“Maastricht is part of my identity, just like Aleppo once was”

“Maastricht is part of my identity, just like Aleppo once was”

Sphinx debate on diversity in Maastricht


MAASTRICHT. Who may call themselves a ‘Maastrichtenaar’? What is it that makes you feel at home in a city? Is everyone equally welcome? On Tuesday evening in the Muziekgieterij, the second debate in the series Who does the city belong to?, organised by the debating centre Sphinx, was about diversity in Maastricht.

“Who in the hall feels like a ‘Maastrichtenaar’,” panel member Abakoula Argalaless, founder of the foundation that wants to improve living circumstances in Niger, asks the audience. He does, he has just said. “I have lived here for 29 years, I married a woman from Maastricht and work for a Maastricht awning company.” But is he also regarded as a Maastrichtenaar, panel chairman Sander Kleikers asks? “I hope so. Although I must say, I never had any regrets that we gave the children my surname, until my daughter went looking for a room here. Time and time again, she was turned down until she started to use her mother’s surname.”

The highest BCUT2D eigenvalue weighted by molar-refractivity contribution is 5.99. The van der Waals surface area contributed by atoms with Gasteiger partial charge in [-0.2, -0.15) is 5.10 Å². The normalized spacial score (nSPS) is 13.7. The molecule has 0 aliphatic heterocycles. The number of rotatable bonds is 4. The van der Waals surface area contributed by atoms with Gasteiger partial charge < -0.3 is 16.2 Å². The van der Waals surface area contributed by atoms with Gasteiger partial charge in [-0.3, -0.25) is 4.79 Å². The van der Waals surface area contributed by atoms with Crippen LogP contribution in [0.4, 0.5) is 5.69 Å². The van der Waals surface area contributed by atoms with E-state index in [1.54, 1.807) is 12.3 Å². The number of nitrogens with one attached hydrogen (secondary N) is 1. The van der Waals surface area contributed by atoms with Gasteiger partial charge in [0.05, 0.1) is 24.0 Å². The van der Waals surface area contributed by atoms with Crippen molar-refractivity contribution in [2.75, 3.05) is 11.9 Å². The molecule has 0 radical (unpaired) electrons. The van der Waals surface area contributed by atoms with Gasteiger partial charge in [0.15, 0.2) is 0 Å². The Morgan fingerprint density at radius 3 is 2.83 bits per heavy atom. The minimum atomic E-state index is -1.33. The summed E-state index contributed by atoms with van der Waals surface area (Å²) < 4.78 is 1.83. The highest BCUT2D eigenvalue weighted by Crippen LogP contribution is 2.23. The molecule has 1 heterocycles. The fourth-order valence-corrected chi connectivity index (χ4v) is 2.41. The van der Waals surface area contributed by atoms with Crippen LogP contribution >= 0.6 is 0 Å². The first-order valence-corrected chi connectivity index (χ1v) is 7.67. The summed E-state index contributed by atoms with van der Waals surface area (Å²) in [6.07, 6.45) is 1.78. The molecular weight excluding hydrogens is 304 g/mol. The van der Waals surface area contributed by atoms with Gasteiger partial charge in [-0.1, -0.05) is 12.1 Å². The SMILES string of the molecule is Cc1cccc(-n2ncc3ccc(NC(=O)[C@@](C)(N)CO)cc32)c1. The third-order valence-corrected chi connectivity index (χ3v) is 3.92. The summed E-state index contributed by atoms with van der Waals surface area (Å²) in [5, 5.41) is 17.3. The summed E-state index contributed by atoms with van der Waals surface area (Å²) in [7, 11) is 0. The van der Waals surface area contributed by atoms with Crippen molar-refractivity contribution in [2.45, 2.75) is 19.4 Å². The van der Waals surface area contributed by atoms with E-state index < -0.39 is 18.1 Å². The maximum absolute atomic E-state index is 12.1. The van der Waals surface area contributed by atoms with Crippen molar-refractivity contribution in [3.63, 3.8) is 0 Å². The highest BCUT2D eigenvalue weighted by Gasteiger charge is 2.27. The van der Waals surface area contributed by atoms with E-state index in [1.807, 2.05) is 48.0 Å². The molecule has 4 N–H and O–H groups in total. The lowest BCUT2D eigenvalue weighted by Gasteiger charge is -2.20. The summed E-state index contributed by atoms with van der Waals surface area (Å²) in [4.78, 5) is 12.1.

Back to the hall where a handful of people have stood up. “You were in doubt,” Kleikers addresses a woman. “Why?” “I have lived in so many places, I feel like a world citizen.” Panel member Hoseb Assadour, who came to the Netherlands as a refugee in 2015 and works as a dental hygienist, recognises this. “I also feel more like a cosmopolite than Armenian or Syrian.” That doesn’t mean that he doesn’t feel connected to the city. “Maastricht is part of my identity, just like Aleppo once was.”

Feeling at home